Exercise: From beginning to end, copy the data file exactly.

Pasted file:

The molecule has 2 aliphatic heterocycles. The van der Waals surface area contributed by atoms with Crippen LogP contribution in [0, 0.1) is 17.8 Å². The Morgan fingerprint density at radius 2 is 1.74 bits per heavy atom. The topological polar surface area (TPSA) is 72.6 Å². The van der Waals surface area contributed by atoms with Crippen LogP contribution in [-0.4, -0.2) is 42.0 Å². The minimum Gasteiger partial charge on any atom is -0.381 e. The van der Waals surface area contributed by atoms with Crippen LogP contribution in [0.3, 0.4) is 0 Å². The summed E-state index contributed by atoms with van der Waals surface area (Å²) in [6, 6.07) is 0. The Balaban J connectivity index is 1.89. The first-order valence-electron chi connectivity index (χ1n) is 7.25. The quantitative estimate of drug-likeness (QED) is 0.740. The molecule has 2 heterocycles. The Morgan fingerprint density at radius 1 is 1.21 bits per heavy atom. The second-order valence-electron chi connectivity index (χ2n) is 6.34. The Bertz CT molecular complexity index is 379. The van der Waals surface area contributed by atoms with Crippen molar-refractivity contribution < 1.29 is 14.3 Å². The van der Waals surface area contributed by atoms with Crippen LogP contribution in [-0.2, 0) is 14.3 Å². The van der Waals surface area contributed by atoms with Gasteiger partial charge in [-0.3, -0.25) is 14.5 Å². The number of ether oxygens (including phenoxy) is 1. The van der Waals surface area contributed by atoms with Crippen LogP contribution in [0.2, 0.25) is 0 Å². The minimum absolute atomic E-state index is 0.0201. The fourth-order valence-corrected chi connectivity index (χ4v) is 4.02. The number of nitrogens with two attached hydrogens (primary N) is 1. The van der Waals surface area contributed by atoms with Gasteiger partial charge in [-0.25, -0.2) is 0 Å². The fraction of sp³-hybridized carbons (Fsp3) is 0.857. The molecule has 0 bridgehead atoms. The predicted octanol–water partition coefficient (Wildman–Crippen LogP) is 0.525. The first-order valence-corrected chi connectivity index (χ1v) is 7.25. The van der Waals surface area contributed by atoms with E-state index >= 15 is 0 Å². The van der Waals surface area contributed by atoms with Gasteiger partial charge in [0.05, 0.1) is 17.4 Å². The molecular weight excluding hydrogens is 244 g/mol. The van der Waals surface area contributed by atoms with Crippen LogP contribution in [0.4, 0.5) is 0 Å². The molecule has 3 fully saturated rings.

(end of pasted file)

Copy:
The molecule has 2 aliphatic heterocycles. The van der Waals surface area contributed by atoms with Crippen LogP contribution in [0, 0.1) is 17.8 Å². The Morgan fingerprint density at radius 2 is 1.74 bits per heavy atom. The topological polar surface area (TPSA) is 72.6 Å². The van der Waals surface area contributed by atoms with Crippen LogP contribution in [-0.4, -0.2) is 42.0 Å². The minimum Gasteiger partial charge on any atom is -0.381 e. The van der Waals surface area contributed by atoms with Crippen LogP contribution in [0.3, 0.4) is 0 Å². The summed E-state index contributed by atoms with van der Waals surface area (Å²) in [6, 6.07) is 0. The Balaban J connectivity index is 1.89. The first-order valence-electron chi connectivity index (χ1n) is 7.25. The quantitative estimate of drug-likeness (QED) is 0.740. The molecule has 2 heterocycles. The Morgan fingerprint density at radius 1 is 1.21 bits per heavy atom. The second-order valence-electron chi connectivity index (χ2n) is 6.34. The Bertz CT molecular complexity index is 379. The van der Waals surface area contributed by atoms with Crippen molar-refractivity contribution < 1.29 is 14.3 Å². The van der Waals surface area contributed by atoms with Crippen LogP contribution in [-0.2, 0) is 14.3 Å². The van der Waals surface area contributed by atoms with Gasteiger partial charge in [-0.3, -0.25) is 14.5 Å². The number of ether oxygens (including phenoxy) is 1. The van der Waals surface area contributed by atoms with Crippen LogP contribution in [0.2, 0.25) is 0 Å². The minimum absolute atomic E-state index is 0.0201. The fourth-order valence-corrected chi connectivity index (χ4v) is 4.02. The number of nitrogens with two attached hydrogens (primary N) is 1. The van der Waals surface area contributed by atoms with Gasteiger partial charge in [-0.25, -0.2) is 0 Å². The fraction of sp³-hybridized carbons (Fsp3) is 0.857. The molecule has 0 bridgehead atoms. The predicted octanol–water partition coefficient (Wildman–Crippen LogP) is 0.525. The first-order valence-corrected chi connectivity index (χ1v) is 7.25. The van der Waals surface area contributed by atoms with E-state index >= 15 is 0 Å². The van der Waals surface area contributed by atoms with Gasteiger partial charge in [0.05, 0.1) is 17.4 Å². The molecular weight excluding hydrogens is 244 g/mol. The van der Waals surface area contributed by atoms with Crippen LogP contribution in [0.4, 0.5) is 0 Å². The molecule has 3 fully saturated rings.